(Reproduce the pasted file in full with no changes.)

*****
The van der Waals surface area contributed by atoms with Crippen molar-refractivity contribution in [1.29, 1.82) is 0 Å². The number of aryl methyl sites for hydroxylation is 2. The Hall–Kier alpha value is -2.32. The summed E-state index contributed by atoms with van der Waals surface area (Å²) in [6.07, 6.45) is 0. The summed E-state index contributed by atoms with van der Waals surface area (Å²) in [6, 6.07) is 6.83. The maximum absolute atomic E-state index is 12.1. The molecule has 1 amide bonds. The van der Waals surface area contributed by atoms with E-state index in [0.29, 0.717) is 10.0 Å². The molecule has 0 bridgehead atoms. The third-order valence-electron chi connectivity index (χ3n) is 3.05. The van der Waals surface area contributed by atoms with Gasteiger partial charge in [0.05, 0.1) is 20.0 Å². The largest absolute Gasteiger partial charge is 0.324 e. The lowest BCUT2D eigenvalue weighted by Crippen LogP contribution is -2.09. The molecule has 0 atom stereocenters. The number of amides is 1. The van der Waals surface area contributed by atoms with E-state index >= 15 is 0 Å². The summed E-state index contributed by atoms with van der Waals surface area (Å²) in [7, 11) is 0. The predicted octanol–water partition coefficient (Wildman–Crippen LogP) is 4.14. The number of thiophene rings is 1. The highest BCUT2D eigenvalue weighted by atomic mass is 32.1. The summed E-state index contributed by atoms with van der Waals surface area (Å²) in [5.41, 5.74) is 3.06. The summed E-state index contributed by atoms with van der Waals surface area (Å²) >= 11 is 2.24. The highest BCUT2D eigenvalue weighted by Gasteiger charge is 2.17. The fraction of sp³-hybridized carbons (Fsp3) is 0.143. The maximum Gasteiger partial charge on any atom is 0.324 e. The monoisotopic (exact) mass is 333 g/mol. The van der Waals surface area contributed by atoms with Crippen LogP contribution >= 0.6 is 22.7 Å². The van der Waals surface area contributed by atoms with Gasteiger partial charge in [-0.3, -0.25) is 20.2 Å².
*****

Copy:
The van der Waals surface area contributed by atoms with Crippen molar-refractivity contribution in [1.29, 1.82) is 0 Å². The number of aryl methyl sites for hydroxylation is 2. The Hall–Kier alpha value is -2.32. The summed E-state index contributed by atoms with van der Waals surface area (Å²) in [6.07, 6.45) is 0. The summed E-state index contributed by atoms with van der Waals surface area (Å²) in [6, 6.07) is 6.83. The maximum absolute atomic E-state index is 12.1. The molecule has 1 amide bonds. The van der Waals surface area contributed by atoms with E-state index in [0.29, 0.717) is 10.0 Å². The molecule has 0 bridgehead atoms. The third-order valence-electron chi connectivity index (χ3n) is 3.05. The van der Waals surface area contributed by atoms with Gasteiger partial charge in [0.05, 0.1) is 20.0 Å². The largest absolute Gasteiger partial charge is 0.324 e. The lowest BCUT2D eigenvalue weighted by Crippen LogP contribution is -2.09. The molecule has 0 atom stereocenters. The number of amides is 1. The van der Waals surface area contributed by atoms with E-state index >= 15 is 0 Å². The summed E-state index contributed by atoms with van der Waals surface area (Å²) in [7, 11) is 0. The predicted octanol–water partition coefficient (Wildman–Crippen LogP) is 4.14. The number of thiophene rings is 1. The highest BCUT2D eigenvalue weighted by atomic mass is 32.1. The summed E-state index contributed by atoms with van der Waals surface area (Å²) in [5.41, 5.74) is 3.06. The summed E-state index contributed by atoms with van der Waals surface area (Å²) >= 11 is 2.24. The highest BCUT2D eigenvalue weighted by Gasteiger charge is 2.17. The fraction of sp³-hybridized carbons (Fsp3) is 0.143. The maximum Gasteiger partial charge on any atom is 0.324 e. The monoisotopic (exact) mass is 333 g/mol. The van der Waals surface area contributed by atoms with Crippen LogP contribution >= 0.6 is 22.7 Å². The van der Waals surface area contributed by atoms with Gasteiger partial charge in [-0.3, -0.25) is 20.2 Å².